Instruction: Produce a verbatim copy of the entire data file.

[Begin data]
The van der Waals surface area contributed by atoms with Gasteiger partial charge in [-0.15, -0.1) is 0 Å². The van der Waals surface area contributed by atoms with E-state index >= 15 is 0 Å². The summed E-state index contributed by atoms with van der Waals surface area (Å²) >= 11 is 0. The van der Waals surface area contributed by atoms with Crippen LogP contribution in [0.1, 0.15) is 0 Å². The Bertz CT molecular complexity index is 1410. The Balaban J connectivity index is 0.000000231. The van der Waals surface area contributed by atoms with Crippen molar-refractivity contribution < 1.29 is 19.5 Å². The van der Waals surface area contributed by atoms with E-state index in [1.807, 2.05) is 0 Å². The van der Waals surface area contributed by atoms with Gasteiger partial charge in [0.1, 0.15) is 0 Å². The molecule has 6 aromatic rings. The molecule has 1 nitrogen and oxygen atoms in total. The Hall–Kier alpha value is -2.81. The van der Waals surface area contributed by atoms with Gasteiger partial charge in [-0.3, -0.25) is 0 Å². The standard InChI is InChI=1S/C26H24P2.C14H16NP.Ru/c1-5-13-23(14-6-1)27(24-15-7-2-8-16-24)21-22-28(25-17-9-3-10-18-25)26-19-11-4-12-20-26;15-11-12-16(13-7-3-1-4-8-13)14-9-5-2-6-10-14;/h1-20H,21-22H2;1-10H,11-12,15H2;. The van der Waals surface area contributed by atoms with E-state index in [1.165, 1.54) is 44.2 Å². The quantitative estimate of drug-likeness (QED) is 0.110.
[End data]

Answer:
The van der Waals surface area contributed by atoms with Gasteiger partial charge in [-0.15, -0.1) is 0 Å². The van der Waals surface area contributed by atoms with E-state index >= 15 is 0 Å². The summed E-state index contributed by atoms with van der Waals surface area (Å²) >= 11 is 0. The van der Waals surface area contributed by atoms with Crippen LogP contribution in [0.1, 0.15) is 0 Å². The Bertz CT molecular complexity index is 1410. The Balaban J connectivity index is 0.000000231. The van der Waals surface area contributed by atoms with Crippen molar-refractivity contribution < 1.29 is 19.5 Å². The van der Waals surface area contributed by atoms with E-state index in [1.807, 2.05) is 0 Å². The van der Waals surface area contributed by atoms with Gasteiger partial charge in [0.1, 0.15) is 0 Å². The molecule has 6 aromatic rings. The molecule has 1 nitrogen and oxygen atoms in total. The Hall–Kier alpha value is -2.81. The van der Waals surface area contributed by atoms with Gasteiger partial charge in [-0.3, -0.25) is 0 Å². The standard InChI is InChI=1S/C26H24P2.C14H16NP.Ru/c1-5-13-23(14-6-1)27(24-15-7-2-8-16-24)21-22-28(25-17-9-3-10-18-25)26-19-11-4-12-20-26;15-11-12-16(13-7-3-1-4-8-13)14-9-5-2-6-10-14;/h1-20H,21-22H2;1-10H,11-12,15H2;. The van der Waals surface area contributed by atoms with E-state index in [1.165, 1.54) is 44.2 Å². The quantitative estimate of drug-likeness (QED) is 0.110.